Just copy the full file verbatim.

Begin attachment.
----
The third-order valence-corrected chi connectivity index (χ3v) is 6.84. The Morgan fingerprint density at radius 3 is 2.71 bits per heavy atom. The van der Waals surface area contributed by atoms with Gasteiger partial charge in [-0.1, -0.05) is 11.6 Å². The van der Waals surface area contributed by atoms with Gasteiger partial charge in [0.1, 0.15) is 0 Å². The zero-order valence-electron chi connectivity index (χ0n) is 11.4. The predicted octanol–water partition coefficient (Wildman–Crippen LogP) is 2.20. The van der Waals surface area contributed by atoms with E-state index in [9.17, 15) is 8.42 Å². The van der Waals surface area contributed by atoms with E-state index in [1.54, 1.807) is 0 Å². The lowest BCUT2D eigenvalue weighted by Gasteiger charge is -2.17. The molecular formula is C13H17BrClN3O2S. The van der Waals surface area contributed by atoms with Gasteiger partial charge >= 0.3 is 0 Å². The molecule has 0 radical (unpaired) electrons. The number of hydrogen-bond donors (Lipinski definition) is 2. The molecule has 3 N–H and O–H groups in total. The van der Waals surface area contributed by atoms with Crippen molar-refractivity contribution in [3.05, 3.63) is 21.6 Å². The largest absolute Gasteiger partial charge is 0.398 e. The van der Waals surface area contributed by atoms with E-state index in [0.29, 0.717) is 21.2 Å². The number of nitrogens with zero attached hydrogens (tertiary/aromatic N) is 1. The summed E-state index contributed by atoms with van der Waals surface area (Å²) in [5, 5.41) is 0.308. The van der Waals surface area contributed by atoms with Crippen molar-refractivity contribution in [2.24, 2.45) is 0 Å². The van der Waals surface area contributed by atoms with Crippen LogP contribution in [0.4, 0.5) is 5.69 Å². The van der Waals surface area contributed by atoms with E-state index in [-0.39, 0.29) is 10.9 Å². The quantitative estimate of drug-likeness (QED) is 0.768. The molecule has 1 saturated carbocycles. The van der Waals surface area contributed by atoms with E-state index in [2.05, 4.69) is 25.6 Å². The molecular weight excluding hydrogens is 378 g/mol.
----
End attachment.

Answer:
The third-order valence-corrected chi connectivity index (χ3v) is 6.84. The Morgan fingerprint density at radius 3 is 2.71 bits per heavy atom. The van der Waals surface area contributed by atoms with Gasteiger partial charge in [-0.1, -0.05) is 11.6 Å². The van der Waals surface area contributed by atoms with Gasteiger partial charge in [0.1, 0.15) is 0 Å². The zero-order valence-electron chi connectivity index (χ0n) is 11.4. The predicted octanol–water partition coefficient (Wildman–Crippen LogP) is 2.20. The van der Waals surface area contributed by atoms with E-state index in [9.17, 15) is 8.42 Å². The van der Waals surface area contributed by atoms with E-state index in [1.54, 1.807) is 0 Å². The lowest BCUT2D eigenvalue weighted by Gasteiger charge is -2.17. The molecular formula is C13H17BrClN3O2S. The van der Waals surface area contributed by atoms with Gasteiger partial charge >= 0.3 is 0 Å². The molecule has 0 radical (unpaired) electrons. The number of hydrogen-bond donors (Lipinski definition) is 2. The molecule has 3 N–H and O–H groups in total. The van der Waals surface area contributed by atoms with Crippen molar-refractivity contribution in [3.05, 3.63) is 21.6 Å². The largest absolute Gasteiger partial charge is 0.398 e. The van der Waals surface area contributed by atoms with E-state index in [0.29, 0.717) is 21.2 Å². The number of nitrogens with zero attached hydrogens (tertiary/aromatic N) is 1. The summed E-state index contributed by atoms with van der Waals surface area (Å²) in [5, 5.41) is 0.308. The van der Waals surface area contributed by atoms with Crippen molar-refractivity contribution in [2.24, 2.45) is 0 Å². The van der Waals surface area contributed by atoms with Crippen LogP contribution in [0.4, 0.5) is 5.69 Å². The van der Waals surface area contributed by atoms with E-state index in [-0.39, 0.29) is 10.9 Å². The quantitative estimate of drug-likeness (QED) is 0.768. The molecule has 1 saturated carbocycles. The van der Waals surface area contributed by atoms with E-state index in [2.05, 4.69) is 25.6 Å². The molecular weight excluding hydrogens is 378 g/mol.